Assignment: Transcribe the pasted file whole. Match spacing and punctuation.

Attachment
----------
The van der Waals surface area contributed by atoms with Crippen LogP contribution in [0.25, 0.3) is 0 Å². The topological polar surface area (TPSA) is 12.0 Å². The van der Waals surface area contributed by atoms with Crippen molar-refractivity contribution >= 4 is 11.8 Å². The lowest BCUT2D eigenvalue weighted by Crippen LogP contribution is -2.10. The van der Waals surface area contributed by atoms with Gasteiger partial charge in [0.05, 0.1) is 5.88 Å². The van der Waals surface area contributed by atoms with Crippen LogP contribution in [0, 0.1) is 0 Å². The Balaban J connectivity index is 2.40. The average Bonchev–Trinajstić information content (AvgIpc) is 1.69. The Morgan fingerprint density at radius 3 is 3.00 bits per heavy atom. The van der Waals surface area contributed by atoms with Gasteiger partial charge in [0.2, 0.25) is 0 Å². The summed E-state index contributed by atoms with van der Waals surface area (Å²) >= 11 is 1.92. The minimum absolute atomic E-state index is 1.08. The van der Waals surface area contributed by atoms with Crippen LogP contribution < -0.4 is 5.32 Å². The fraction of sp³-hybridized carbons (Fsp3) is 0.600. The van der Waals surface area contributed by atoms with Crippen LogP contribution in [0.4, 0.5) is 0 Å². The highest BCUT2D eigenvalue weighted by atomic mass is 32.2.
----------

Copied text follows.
The van der Waals surface area contributed by atoms with Crippen LogP contribution in [0.25, 0.3) is 0 Å². The topological polar surface area (TPSA) is 12.0 Å². The van der Waals surface area contributed by atoms with Crippen molar-refractivity contribution >= 4 is 11.8 Å². The lowest BCUT2D eigenvalue weighted by Crippen LogP contribution is -2.10. The van der Waals surface area contributed by atoms with Gasteiger partial charge in [0.05, 0.1) is 5.88 Å². The van der Waals surface area contributed by atoms with Crippen LogP contribution in [0, 0.1) is 0 Å². The Balaban J connectivity index is 2.40. The average Bonchev–Trinajstić information content (AvgIpc) is 1.69. The Morgan fingerprint density at radius 3 is 3.00 bits per heavy atom. The van der Waals surface area contributed by atoms with Gasteiger partial charge in [0.2, 0.25) is 0 Å². The summed E-state index contributed by atoms with van der Waals surface area (Å²) >= 11 is 1.92. The minimum absolute atomic E-state index is 1.08. The van der Waals surface area contributed by atoms with Crippen LogP contribution < -0.4 is 5.32 Å². The fraction of sp³-hybridized carbons (Fsp3) is 0.600. The van der Waals surface area contributed by atoms with Crippen LogP contribution in [0.4, 0.5) is 0 Å². The highest BCUT2D eigenvalue weighted by atomic mass is 32.2.